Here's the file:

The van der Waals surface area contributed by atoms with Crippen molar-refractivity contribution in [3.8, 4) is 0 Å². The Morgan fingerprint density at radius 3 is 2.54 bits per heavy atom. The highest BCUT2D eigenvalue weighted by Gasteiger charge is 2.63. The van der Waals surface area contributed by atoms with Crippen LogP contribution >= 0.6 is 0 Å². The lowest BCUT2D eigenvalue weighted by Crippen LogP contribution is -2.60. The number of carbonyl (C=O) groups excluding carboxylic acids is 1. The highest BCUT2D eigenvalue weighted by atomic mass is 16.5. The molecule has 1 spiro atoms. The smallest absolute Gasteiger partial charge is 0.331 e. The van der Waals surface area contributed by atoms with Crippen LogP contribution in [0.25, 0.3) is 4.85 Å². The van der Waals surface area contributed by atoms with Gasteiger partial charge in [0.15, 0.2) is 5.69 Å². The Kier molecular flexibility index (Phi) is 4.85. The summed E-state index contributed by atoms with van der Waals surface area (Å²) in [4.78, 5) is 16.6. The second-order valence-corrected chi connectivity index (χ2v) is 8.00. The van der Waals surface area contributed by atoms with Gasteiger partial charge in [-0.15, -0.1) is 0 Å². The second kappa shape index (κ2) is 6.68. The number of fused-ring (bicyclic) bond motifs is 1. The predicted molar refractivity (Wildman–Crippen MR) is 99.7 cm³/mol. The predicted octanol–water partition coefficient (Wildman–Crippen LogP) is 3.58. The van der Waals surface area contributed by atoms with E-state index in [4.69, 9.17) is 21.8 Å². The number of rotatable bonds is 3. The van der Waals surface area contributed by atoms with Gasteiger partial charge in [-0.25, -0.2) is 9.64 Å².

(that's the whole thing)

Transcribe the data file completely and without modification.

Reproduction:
The van der Waals surface area contributed by atoms with Crippen molar-refractivity contribution in [3.8, 4) is 0 Å². The Morgan fingerprint density at radius 3 is 2.54 bits per heavy atom. The highest BCUT2D eigenvalue weighted by Gasteiger charge is 2.63. The van der Waals surface area contributed by atoms with Crippen LogP contribution >= 0.6 is 0 Å². The lowest BCUT2D eigenvalue weighted by Crippen LogP contribution is -2.60. The number of carbonyl (C=O) groups excluding carboxylic acids is 1. The highest BCUT2D eigenvalue weighted by atomic mass is 16.5. The molecule has 1 spiro atoms. The smallest absolute Gasteiger partial charge is 0.331 e. The van der Waals surface area contributed by atoms with Crippen LogP contribution in [0.25, 0.3) is 4.85 Å². The van der Waals surface area contributed by atoms with Gasteiger partial charge in [0.15, 0.2) is 5.69 Å². The Kier molecular flexibility index (Phi) is 4.85. The summed E-state index contributed by atoms with van der Waals surface area (Å²) in [4.78, 5) is 16.6. The second-order valence-corrected chi connectivity index (χ2v) is 8.00. The van der Waals surface area contributed by atoms with Gasteiger partial charge in [-0.15, -0.1) is 0 Å². The second kappa shape index (κ2) is 6.68. The number of fused-ring (bicyclic) bond motifs is 1. The predicted molar refractivity (Wildman–Crippen MR) is 99.7 cm³/mol. The predicted octanol–water partition coefficient (Wildman–Crippen LogP) is 3.58. The van der Waals surface area contributed by atoms with E-state index in [4.69, 9.17) is 21.8 Å². The number of rotatable bonds is 3. The van der Waals surface area contributed by atoms with Gasteiger partial charge in [-0.25, -0.2) is 9.64 Å².